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Half of patients delay seeking help for heart attacks

Wide-scale ignorance of heart attack symptoms

Adrian O'Dowd

Tuesday, 12 April 2016

Around half of all patients who are having a heart attack delay seeking medical help for more than an hour and fail to realise their perilous condition, according to a survey published today by charity the British Heart Foundation (BHF).

The BHF survey of its Heart Matters magazine readers, carried out by Toluna, combined with a survey issued to supporters via the BHF Facebook page, received responses from 503 people, all of whom had had at least one myocardial infarction.

It found that 50% of people suffering a heart attack delayed seeking medical help for their symptoms for more than an hour and more than 80% initially failed to realise what was happening to them.

More than a third (35%) of the heart attack survivors mistook their symptoms for indigestion and nearly two thirds (59%) still did not realise that they might be having a heart attack at the point at which they finally sought medical help for their symptoms.

Someone suffers a heart attack approximately every three minutes in the UK and research has shown that nearly half of potentially salvageable heart muscle is lost within one hour of the coronary artery being blocked.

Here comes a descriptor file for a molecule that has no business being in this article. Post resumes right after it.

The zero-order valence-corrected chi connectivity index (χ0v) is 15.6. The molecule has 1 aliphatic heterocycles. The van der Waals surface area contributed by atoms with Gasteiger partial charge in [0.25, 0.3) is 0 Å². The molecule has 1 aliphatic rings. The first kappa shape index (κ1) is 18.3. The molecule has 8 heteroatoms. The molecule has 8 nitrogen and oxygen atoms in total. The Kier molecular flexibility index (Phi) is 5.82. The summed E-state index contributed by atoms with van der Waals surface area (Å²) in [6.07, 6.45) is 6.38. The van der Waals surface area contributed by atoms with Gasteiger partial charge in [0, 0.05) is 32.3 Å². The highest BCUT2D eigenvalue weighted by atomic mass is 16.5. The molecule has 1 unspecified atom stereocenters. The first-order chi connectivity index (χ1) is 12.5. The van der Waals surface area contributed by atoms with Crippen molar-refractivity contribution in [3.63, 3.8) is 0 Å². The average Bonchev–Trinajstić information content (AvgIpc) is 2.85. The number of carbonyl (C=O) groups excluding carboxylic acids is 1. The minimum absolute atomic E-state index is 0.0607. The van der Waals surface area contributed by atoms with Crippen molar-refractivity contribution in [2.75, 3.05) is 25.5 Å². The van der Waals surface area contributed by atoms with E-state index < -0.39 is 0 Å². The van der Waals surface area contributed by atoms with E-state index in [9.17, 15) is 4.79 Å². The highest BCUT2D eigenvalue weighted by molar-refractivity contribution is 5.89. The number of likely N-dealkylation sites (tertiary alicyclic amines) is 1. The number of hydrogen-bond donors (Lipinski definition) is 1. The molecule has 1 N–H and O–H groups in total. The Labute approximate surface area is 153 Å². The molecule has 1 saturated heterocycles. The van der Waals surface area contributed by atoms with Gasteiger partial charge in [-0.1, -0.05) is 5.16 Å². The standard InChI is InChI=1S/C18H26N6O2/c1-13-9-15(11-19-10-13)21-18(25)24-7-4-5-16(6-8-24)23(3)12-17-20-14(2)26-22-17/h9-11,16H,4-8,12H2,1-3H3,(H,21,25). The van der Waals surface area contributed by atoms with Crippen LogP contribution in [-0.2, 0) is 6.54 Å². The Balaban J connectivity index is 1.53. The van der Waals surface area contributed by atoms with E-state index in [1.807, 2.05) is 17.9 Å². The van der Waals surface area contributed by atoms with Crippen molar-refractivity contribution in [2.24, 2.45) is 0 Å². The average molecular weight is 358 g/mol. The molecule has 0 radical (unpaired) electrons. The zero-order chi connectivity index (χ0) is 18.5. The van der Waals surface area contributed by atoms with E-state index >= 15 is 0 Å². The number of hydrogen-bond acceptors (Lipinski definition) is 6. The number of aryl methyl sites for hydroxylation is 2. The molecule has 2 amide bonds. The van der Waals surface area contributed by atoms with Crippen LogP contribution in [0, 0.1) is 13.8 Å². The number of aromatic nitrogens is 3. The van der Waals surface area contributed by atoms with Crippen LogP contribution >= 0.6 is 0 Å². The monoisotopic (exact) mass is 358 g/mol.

The survey showed that only around a quarter (26%) of heart attack survivors surveyed managed to get treatment within this timeframe.

In addition, more than 90% of those surveyed remained conscious throughout the attack and 13% of those collapsed during their heart attack.

The charity said people were underestimating the life-threatening consequences of a heart attack, despite coronary heart disease being the UK’s single biggest cause of death.

Simon Gillespie, BHF chief executive, said: “It’s extremely alarming that the majority of people who suffer heart attacks mistake their symptoms for something less serious and delay getting medical help.

“Every second counts when someone has a heart attack. The sooner people recognise their symptoms and call 999, the better their chance of recovery.

“Research advances mean seven out of ten people now survive a heart attack. But most heart attacks occur without warning and we have no way of predicting when they will strike. We need to accelerate research into improving our understanding of the furring of the arteries that causes heart attacks and develop better ways of preventing them.”

The BHF said it currently funded £29 million of research into finding new ways to prevent, diagnose and treat heart attacks.

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